China’s largely vanished White Russian diaspora, who escaped as refugees from the 1917 Bolshevik revolution to Harbin, Tientsin (Tianjin), Shanghai, Hong Kong and beyond, made outstanding contributions to the local art and music worlds, and general civic life, for more than half a century.
The community contained many remarkable individuals.
Creating a new life demanded deep self-reliance; while some refugees found the unequal struggle too much, others thrived on the challenge and lived inspirational and diverse lives.
Among the most impressive White Russians was Colonel Solomon Bard, who recently passed away in Sydney, Australia, aged 98.
Fondly known to friends as Solly, Bard’s death draws a final line under a multilayered life that connected the broader White Russian story to Hong Kong public life for half a century.
Born in Siberia, Bard’s family fled to Harbin, in Manchuria, when he was a child. After his parents migrated to Argentina, he lived in Shanghai, and as a teenager put himself through school by playing the violin in the city’s nightclubs. On graduation, in 1934, he enrolled in medical studies at the University of Hong Kong.
A medical officer with the Hong Kong Volunteer Defence Corps (HKVDC) when the Japanese invaded the colony in 1941, Bard spent the occupation as a prisoner of war (POW).
During this time, in addition to organising a number of popular prison-camp concerts, his musical skills had other, more dramatic uses.
Bard’s violin played a key role in the last successful escape from Sham Shui Po POW camp in April 1942. A party led by Lieutenant Douglas Clague (later Sir Douglas Clague, chairman of Hutchison International) intended to flee down drainage culverts to leave the camp undetected. Bard was to act as a lookout near the drain’s manhole cover. Ostensibly practising his violin, when Japanese guards were in the vicinity, he would play manically from a random selection of tunes, including the hit Stormy Weather.
When the guards walked away, he stopped playing. Noise indicated danger, silence was the all clear.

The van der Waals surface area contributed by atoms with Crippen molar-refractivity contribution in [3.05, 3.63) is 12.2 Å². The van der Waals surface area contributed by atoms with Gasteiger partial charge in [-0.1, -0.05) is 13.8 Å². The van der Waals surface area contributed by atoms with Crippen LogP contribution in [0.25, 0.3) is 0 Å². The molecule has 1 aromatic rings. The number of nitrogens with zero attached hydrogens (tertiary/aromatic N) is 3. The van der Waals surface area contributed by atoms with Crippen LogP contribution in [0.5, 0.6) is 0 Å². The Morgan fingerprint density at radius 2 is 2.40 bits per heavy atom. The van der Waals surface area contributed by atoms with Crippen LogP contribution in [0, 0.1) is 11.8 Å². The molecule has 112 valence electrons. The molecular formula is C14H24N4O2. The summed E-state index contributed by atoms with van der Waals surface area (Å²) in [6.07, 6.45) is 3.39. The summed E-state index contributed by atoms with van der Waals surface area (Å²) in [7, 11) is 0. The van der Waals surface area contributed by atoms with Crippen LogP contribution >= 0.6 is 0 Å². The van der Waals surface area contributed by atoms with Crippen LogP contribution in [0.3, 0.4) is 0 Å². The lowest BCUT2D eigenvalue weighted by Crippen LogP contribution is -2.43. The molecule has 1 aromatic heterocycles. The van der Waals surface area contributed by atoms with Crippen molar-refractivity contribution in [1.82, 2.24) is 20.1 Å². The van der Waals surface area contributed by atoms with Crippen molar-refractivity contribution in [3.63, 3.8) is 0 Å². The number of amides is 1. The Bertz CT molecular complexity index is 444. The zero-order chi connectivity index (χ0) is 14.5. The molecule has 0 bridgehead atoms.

When the escape was discovered, the aftermath was savage, and Bard remained deeply reluctant, until the end of his life, to talk about it.
The Japanese pressed those who had slept near the escapees for details of who had helped them. Bard’s name was mentioned, but misheard. Mr Beard – the elderly manager of the Navy, Army and Air Force Institute – was taken off instead, and Bard was never interrogated.
Bard’s involvement with the HKVDC continued long after the war and culminated in his appointment as honorary colonel.
Post-war work as a doctor at HKU, where he set up the student health service, was juggled with part-time careers in music and archaeology.
The Hong Kong Philharmonic Orchestra and the Hong Kong Chinese Orchestra were both products of his talent and enthusiasm.
In his 90s, Bard still regularly appeared as a guest conductor, elegant and energetic in a long, flowing cheongsam.
Bard was also the founding director of the Antiquities and Monuments Office, and helped restore ancient fortifications in Tung Lung Chau and Lantau, among other places.
His archaeological interest in Hong Kong remained long after he finally “retired” to Australia.
In recent years, Solly could still be regularly encountered during the summer at some remote archaeological dig in the New Territories, actively involved and enduringly enthusiastic, despite the intense heat and heavy physical work.